Last updated on September 12th, 2018 at 10:01 amReading Time: 3 minutes
What are Altcoins?
In 2008, Bitcoin launched as the world’s first peer-to-peer currency system that brought with it an entirely new paradigm in the form of blockchain technology. In the years since Bitcoin continues to stand as the most recognizable example of a cryptocurrency – yet it is no longer alone.
In the years since Bitcoin’s emergence, other cryptocurrencies have emerged to fill not only the space left by Bitcoin, but have applied blockchain technology to various spheres and challenges around the world.
While together their emergence marks these projects as digital currencies, projects outside the scope of Bitcoin are sometimes referred to as ‘alternatives to Bitcoin’- or altcoins.
Altcoins can either take the form of an entirely new digital currency project or can leverage the open source nature of other initiatives to achieve different goals. Specifically, altcoins can introduce different monetary policies that encourage different use cases or treatment such as by introducing minimum spends, positive or negative interest on holdings, or even changing stances on mining – the way through which new cryptocurrencies enter a financial system.
While many altcoins are created as the result of ‘forks’ – wherein either a cryptocurrency project is duplicated and started anew in a ‘cloned’ interpretation where changes can be made, or a project is split in two by community disagreement over a proposal for improvement – some are created through the process of an Initial Coin Offering which, like an Initial Public Offering, introduces a new coin or token to a market in a bid to raise early capital or market capacity.
Many altcoins, since their introduction, have begun to be widely accepted and recognized next to the media frenzy that has promoted Bitcoin into the worldwide view.
Ethereum, perhaps the most recognizable altcoin, is the result of a development platform which, rather than serving as a peer-to-peer currency, is designed to program binding agreements – called Smart Contracts – into the blockchain itself.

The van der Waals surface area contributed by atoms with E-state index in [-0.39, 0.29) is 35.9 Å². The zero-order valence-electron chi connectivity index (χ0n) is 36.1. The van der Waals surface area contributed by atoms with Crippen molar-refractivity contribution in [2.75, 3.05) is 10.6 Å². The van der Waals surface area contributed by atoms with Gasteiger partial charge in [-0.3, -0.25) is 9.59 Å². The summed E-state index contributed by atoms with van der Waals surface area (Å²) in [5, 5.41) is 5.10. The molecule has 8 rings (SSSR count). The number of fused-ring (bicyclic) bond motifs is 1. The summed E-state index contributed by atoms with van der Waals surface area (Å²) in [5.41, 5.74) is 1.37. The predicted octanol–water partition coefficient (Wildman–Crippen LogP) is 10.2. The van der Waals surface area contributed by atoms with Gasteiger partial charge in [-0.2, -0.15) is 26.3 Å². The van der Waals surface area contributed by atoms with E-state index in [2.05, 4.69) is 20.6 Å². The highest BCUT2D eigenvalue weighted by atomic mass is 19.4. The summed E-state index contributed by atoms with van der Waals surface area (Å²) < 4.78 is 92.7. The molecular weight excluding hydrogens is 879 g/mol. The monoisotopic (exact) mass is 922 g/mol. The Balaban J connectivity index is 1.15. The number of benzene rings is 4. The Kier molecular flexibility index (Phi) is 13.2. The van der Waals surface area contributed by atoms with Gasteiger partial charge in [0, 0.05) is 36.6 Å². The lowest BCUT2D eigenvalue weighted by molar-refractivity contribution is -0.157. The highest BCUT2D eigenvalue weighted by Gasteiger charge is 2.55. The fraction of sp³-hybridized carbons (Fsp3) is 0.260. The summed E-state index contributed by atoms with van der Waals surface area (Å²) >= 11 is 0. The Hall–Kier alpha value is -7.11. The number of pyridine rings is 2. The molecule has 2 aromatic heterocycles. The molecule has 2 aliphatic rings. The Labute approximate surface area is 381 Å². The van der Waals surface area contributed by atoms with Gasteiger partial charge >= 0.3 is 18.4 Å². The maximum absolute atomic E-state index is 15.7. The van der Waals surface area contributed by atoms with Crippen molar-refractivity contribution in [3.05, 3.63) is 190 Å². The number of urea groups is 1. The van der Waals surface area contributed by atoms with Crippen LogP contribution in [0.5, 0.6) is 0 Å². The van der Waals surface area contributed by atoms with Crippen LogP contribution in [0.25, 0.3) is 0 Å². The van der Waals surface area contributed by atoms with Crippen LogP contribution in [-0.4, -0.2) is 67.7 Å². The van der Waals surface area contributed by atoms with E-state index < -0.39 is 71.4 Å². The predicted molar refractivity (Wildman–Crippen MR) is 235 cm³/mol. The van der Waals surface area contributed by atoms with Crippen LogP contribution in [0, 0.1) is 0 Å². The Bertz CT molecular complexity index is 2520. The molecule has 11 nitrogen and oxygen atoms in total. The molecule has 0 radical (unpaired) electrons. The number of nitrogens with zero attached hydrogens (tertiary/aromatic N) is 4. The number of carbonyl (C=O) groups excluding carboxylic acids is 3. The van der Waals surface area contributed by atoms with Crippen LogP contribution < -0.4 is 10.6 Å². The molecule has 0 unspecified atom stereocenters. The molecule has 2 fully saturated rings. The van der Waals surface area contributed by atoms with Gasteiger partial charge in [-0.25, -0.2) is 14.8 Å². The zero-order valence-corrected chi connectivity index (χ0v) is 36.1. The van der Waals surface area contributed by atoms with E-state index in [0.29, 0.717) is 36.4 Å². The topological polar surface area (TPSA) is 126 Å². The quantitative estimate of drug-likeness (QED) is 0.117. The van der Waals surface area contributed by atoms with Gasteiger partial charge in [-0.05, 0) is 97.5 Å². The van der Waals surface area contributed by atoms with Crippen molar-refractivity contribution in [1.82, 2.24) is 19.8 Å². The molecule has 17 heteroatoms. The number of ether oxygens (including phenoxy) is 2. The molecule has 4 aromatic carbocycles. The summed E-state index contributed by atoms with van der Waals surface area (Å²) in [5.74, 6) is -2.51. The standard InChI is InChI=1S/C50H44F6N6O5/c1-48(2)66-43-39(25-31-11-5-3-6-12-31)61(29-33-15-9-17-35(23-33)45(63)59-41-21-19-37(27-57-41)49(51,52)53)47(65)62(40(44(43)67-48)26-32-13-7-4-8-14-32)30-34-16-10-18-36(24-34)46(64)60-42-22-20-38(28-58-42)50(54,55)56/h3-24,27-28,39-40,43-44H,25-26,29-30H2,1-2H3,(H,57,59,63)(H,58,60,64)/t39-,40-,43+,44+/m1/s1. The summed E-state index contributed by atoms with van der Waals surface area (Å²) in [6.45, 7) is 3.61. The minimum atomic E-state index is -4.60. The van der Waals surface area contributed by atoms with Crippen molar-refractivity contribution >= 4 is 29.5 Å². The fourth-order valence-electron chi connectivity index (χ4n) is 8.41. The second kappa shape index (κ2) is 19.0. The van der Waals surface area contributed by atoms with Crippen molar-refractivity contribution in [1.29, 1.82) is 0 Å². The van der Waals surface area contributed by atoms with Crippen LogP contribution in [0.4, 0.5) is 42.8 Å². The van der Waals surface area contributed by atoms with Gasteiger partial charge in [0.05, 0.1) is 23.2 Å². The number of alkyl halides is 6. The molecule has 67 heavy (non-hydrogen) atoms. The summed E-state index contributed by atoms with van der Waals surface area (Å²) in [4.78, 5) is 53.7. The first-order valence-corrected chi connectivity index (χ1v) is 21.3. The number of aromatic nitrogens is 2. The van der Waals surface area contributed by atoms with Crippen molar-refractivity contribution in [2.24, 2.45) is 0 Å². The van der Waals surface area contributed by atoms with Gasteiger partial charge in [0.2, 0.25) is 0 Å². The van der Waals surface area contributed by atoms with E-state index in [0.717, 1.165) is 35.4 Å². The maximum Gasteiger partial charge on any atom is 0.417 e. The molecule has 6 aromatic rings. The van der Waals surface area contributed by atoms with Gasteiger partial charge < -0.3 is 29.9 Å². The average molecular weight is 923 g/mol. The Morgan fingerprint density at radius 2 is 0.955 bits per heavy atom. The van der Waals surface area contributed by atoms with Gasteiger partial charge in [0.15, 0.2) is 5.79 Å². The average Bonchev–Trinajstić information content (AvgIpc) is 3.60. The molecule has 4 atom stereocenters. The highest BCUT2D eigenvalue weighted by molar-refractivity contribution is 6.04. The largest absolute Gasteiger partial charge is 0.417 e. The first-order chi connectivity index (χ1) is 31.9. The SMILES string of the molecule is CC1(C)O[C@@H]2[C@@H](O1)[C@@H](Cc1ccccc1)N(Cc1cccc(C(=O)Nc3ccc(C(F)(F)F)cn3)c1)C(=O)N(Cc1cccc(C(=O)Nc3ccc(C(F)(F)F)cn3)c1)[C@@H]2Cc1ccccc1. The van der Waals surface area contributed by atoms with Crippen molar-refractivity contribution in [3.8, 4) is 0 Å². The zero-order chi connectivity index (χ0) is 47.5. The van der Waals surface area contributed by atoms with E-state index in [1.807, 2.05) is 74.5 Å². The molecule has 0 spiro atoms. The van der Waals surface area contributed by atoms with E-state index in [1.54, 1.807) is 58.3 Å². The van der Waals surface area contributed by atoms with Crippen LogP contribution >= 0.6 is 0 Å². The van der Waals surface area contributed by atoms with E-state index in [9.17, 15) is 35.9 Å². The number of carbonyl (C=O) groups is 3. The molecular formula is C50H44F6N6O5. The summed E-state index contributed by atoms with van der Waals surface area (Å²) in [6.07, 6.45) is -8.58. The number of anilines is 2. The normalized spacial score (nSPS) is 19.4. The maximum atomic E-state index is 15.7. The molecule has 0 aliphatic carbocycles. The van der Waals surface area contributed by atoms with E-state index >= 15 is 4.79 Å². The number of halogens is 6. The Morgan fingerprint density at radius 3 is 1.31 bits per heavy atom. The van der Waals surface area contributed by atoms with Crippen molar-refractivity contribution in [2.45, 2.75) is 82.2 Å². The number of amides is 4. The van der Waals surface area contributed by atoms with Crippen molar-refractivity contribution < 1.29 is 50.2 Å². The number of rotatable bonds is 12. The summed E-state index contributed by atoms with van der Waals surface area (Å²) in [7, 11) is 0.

Ethereum has been used by developers to exchange code and subsequently build applications on top of the platform – and, given that Ethereum is run on computers all around the world, the New York Times famously labelled the project as “a single shared computer that is run by the network of users and on which resources are parceled out and paid for by Ether.”
Other projects take similar root to Bitcoin. Litecoin, another recognizable altcoin, was designed by former Google engineer Charlie Lee; by using the fundamental technology of the Bitcoin blockchain with added improvements, Lee was able to craft Litecoin into a peer-to-peer currency network that sees transactions take place far more quickly.
Some altcoins are expressly designed to have a wildly different use case or utility. CoinInsider reveals that the Golem Network, for example, allows users to let portions of their computer’s CPU (or, accordingly, rent portions of other CPUs) through a worldwide distributed network of computers. The Golem Network leverages Golem tokens – a means of exchange to facilitate the use of CPU cores around the world that together form a worldwide supercomputer.
At their most basic level, altcoins serve to decentralize the utility offered by Bitcoin and provide new and interesting ways to make use of blockchain technology, and further provide Bitcoin with healthy competition in terms of both intellectual capital and fiscal worth.
While it remains to be seen if another cryptocurrency will ever reach the same peaks of triumph and valleys of loss experienced by Bitcoin, altcoins provide a way for both passionate investors to stake their claim in a project they can believe in, or for seasoned traders to earn money through well-placed trades. For those who want to buy altcoins click here, there might yet be a blockchain project that offers staggering returns to committed investors.